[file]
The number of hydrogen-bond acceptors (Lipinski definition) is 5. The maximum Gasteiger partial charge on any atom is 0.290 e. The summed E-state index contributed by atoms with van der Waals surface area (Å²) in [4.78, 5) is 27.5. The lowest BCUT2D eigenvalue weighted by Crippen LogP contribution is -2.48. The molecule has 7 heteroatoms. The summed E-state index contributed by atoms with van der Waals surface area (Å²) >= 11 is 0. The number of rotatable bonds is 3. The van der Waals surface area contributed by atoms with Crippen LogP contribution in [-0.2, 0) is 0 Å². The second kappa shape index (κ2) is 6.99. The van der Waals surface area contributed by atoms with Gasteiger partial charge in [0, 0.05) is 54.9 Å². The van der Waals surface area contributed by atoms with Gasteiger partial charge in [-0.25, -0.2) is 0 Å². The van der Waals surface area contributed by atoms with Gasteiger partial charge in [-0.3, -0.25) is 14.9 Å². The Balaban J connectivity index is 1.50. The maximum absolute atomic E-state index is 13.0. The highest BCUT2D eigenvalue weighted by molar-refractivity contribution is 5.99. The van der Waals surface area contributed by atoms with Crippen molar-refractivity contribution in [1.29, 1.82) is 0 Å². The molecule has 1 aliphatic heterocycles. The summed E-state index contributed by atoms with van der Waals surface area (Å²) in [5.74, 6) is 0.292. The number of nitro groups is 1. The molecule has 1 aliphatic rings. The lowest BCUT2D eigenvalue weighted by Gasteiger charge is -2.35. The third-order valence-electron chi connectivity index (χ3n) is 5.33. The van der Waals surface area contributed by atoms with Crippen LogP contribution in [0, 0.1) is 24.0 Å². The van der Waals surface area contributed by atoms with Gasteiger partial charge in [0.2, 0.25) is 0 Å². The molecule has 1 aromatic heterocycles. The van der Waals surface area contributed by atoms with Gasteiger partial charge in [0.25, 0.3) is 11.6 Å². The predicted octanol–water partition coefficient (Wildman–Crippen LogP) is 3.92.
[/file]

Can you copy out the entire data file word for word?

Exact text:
The number of hydrogen-bond acceptors (Lipinski definition) is 5. The maximum Gasteiger partial charge on any atom is 0.290 e. The summed E-state index contributed by atoms with van der Waals surface area (Å²) in [4.78, 5) is 27.5. The lowest BCUT2D eigenvalue weighted by Crippen LogP contribution is -2.48. The molecule has 7 heteroatoms. The summed E-state index contributed by atoms with van der Waals surface area (Å²) >= 11 is 0. The number of rotatable bonds is 3. The van der Waals surface area contributed by atoms with Crippen LogP contribution in [-0.2, 0) is 0 Å². The second kappa shape index (κ2) is 6.99. The van der Waals surface area contributed by atoms with Gasteiger partial charge in [0, 0.05) is 54.9 Å². The van der Waals surface area contributed by atoms with Gasteiger partial charge in [-0.25, -0.2) is 0 Å². The van der Waals surface area contributed by atoms with Gasteiger partial charge in [-0.3, -0.25) is 14.9 Å². The Balaban J connectivity index is 1.50. The maximum absolute atomic E-state index is 13.0. The highest BCUT2D eigenvalue weighted by molar-refractivity contribution is 5.99. The van der Waals surface area contributed by atoms with Crippen molar-refractivity contribution in [1.29, 1.82) is 0 Å². The molecule has 1 aliphatic heterocycles. The summed E-state index contributed by atoms with van der Waals surface area (Å²) in [5.74, 6) is 0.292. The number of nitro groups is 1. The molecule has 1 aliphatic rings. The lowest BCUT2D eigenvalue weighted by Gasteiger charge is -2.35. The third-order valence-electron chi connectivity index (χ3n) is 5.33. The van der Waals surface area contributed by atoms with Crippen LogP contribution in [0, 0.1) is 24.0 Å². The van der Waals surface area contributed by atoms with Gasteiger partial charge in [0.2, 0.25) is 0 Å². The molecule has 1 aromatic heterocycles. The van der Waals surface area contributed by atoms with Gasteiger partial charge in [0.25, 0.3) is 11.6 Å². The predicted octanol–water partition coefficient (Wildman–Crippen LogP) is 3.92.